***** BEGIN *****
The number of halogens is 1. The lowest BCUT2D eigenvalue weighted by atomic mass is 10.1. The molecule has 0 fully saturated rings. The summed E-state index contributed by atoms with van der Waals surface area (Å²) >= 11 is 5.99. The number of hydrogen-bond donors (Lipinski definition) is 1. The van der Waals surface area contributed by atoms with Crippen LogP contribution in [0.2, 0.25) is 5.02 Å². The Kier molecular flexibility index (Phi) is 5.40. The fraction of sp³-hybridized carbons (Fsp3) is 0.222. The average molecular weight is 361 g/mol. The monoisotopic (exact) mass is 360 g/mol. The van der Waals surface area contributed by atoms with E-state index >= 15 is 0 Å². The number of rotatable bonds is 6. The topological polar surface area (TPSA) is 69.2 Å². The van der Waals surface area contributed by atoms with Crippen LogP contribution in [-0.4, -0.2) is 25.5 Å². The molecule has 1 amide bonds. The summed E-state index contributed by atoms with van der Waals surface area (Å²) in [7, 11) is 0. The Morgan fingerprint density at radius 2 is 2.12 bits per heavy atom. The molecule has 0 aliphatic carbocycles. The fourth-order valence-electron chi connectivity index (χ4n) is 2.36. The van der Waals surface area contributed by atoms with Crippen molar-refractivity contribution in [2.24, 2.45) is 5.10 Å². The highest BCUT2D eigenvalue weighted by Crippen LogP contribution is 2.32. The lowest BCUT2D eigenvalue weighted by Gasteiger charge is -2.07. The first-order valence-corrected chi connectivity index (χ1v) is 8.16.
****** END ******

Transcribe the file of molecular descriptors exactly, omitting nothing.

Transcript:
The number of halogens is 1. The lowest BCUT2D eigenvalue weighted by atomic mass is 10.1. The molecule has 0 fully saturated rings. The summed E-state index contributed by atoms with van der Waals surface area (Å²) >= 11 is 5.99. The number of hydrogen-bond donors (Lipinski definition) is 1. The van der Waals surface area contributed by atoms with Crippen LogP contribution in [0.2, 0.25) is 5.02 Å². The Kier molecular flexibility index (Phi) is 5.40. The fraction of sp³-hybridized carbons (Fsp3) is 0.222. The average molecular weight is 361 g/mol. The monoisotopic (exact) mass is 360 g/mol. The van der Waals surface area contributed by atoms with E-state index >= 15 is 0 Å². The number of rotatable bonds is 6. The topological polar surface area (TPSA) is 69.2 Å². The van der Waals surface area contributed by atoms with Crippen LogP contribution in [-0.4, -0.2) is 25.5 Å². The molecule has 1 amide bonds. The summed E-state index contributed by atoms with van der Waals surface area (Å²) in [7, 11) is 0. The Morgan fingerprint density at radius 2 is 2.12 bits per heavy atom. The molecule has 0 aliphatic carbocycles. The fourth-order valence-electron chi connectivity index (χ4n) is 2.36. The van der Waals surface area contributed by atoms with Crippen molar-refractivity contribution in [2.24, 2.45) is 5.10 Å². The highest BCUT2D eigenvalue weighted by Crippen LogP contribution is 2.32. The lowest BCUT2D eigenvalue weighted by Gasteiger charge is -2.07. The first-order valence-corrected chi connectivity index (χ1v) is 8.16.